Third, Platt received a notice from defendants informing him that Wy-Cliff was in default on the $70,000 loan and accelerating payment in full.

Fourth, shortly thereafter, defendants and Platt, with the assistance of an attorney, formed a new corporation called Neighbors Bar & Bistro, Inc. Defendants were 51 percent shareholders, and Platt owned 49 percent. Almost immediately, however, Platt conveyed his shares to his parents. He testified that he did so because the Oregon Liquor Control Commission would not issue Neighbors Bar & Bistro, Inc., a hard liquor license if he was listed as an owner, due to a past felony conviction.

Fifth and finally, on November 3, 1998, again with the assistance of an attorney, Wy-Cliff executed an "Asset Transfer Agreement" (ATA) conveying all of the assets of Wy-Cliff, tangible and intangible, to defendants. In return, defendants forgave Wy-Cliff's debt to them, which, with interest, amounted to $168,155. This is the allegedly fraudulent transfer of assets in plaintiff's UFTA claims.

In December 1998, after the ATA had divested Wy-Cliff of all its assets, the Lane County Circuit Court decided Preferred Funding, Inc. v. Platt. The court's opinion recited that "plaintiff has proven by a preponderance of the evidence that defendant [Platt] acted as an agent for WY-CLIFF in securing the loan from plaintiff," and, for that reason, "WY-CLIFF is liable to plaintiff for all amounts owing." The court entered a judgment against Platt and Wy-Cliff in the amount of $310,370.24, holding that both Platt and Wy-Cliff were liable for the total amount and that plaintiff was entitled to foreclose on Platt's residence and the "personal property" listed in the trust deed, namely "all supplies and materials to be used in connection with the rehabilitation and expansion of Mohawk Video and Neighbors Restaurant and Night Club." Discovering that Wy-Cliff had transferred all its assets, plaintiff filed this action against defendants, the transferees, under the UFTA and the UCC. The trial court, adopting the findings and conclusions of the court in Preferred Funding, Inc. v. Platt and making additional findings of its own, concluded that Wy-Cliff's transfer of assets to plaintiff was a fraudulent transfer as defined by the UFTA and that plaintiff could be restored to its pretransfer status by allowing it to foreclose on its security interest against defendants. Defendants appeal, listing 10 assignments of error, all of which reduce to the assertion that neither the UFTA nor the UCC provides plaintiff with the right to foreclose on defendants' assets.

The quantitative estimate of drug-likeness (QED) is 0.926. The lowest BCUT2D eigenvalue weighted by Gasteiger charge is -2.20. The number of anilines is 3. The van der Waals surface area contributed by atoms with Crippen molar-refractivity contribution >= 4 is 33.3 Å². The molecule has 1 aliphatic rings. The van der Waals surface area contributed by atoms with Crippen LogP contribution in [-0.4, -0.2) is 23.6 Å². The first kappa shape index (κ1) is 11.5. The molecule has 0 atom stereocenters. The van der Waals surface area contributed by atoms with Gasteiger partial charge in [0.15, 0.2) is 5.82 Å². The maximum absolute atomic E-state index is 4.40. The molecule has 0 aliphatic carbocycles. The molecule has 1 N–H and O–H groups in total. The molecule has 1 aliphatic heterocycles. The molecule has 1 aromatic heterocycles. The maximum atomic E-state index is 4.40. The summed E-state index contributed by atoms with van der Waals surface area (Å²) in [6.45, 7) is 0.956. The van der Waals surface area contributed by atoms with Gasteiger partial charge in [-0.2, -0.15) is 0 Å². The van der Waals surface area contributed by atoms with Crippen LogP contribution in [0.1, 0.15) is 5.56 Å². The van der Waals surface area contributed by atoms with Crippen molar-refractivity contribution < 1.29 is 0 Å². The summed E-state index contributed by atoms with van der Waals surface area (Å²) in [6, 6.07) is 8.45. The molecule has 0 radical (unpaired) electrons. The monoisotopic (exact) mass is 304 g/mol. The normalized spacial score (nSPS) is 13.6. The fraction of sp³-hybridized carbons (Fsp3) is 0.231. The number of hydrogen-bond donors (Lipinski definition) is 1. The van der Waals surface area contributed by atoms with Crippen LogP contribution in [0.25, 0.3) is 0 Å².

We begin with the UFTA claims. The principal statute at issue, ORS 95.230, provides:

"(1) A transfer made or obligation incurred by a debtor is fraudulent as to a creditor, whether the creditor's claim arose before or after the transfer was made or the obligation was incurred, if the debtor made the transfer or incurred the obligation:

"(a) With actual intent to hinder, delay, or defraud any creditor of the debtor; or

"(b) Without receiving a reasonably equivalent value in exchange for the transfer or obligation * * *[.]"

The parties agree that the central issue in the UFTA claims is the value of the assets Wy-Cliff transferred to defendants. That is so because the statute applies only to the transfer of an "asset," and property is not an asset "to the extent that it is encumbered by a valid lien * * *." ORS 95.200(2)(a). In other words, only "equity in excess of the amount of the encumbering lien(s) is an 'asset' under UFTA." Oregon Account Systems, Inc. v. Greer, 165 Or App 738, 745, 996 P2d 1025 (2000). The property that Wy-Cliff transferred to defendants was encumbered by a valid lien in favor of defendants in the amount of $70,000. Thus, if the value of the bar as a going concern, including its tangible and intangible assets, was less than $70,000 on the date of the transfer, then Wy-Cliff did not transfer any assets to defendants and no predicate exists for plaintiff's action under the UFTA.

The trial court found that "[t]he reasonable retail market value of the 'equipment' component of [Wy-Cliff's] assets was $10,000 (based on a wholesale appraisal of $6,400). The business itself was valued at $200,000, including the equipment." Plaintiff acknowledges that we review the record in UFTA cases de novo, but nonetheless, citing Hannan v. Good Samaritan Hosp., 4 Or App 178, 187, 471 P2d 831 (1970), adh'd to on reh'g, 472 P2d 931, rev den (1971), urges us to give "great weight" to the trial court's findings. Insofar as findings reflect the trial court's opportunity to assess credibility based on witness demeanor, we are inclined to defer. However, credibility depends not only on demeanor but also on such factors as "'inherent probability, or improbability of the testimony, the possible internal inconsistencies, the fact that it is or is not corroborated, that it is contradicted by other testimony or evidence and finally that human experience demonstrates it is logically incredible.'" Allen v. Meinig, 109 Or App 341, 347-48, 819 P2d 744 (1991), rev den, 313 Or 209 (1992) (quoting Lewis and Clark College v. Bureau of Labor, 43 Or App 245, 256, 602 P2d 1161 (1979), rev den, 288 Or 667 (1980) (Richardson, J., concurring in part, dissenting in part)). The evidence regarding the value of Wy-Cliff's assets is largely documentary; to the extent that it derives from testimony, it is assertions of opinion the accuracy of which would not be reflected in demeanor. Unlike a witness's statement that he or she did or did not perform some act or possess some knowledge, a witness's opinion about the market value of a business is not more or less likely to be accurate depending on whether the witness has sweaty palms and a quivering voice. We therefore examine the evidence with complete independence.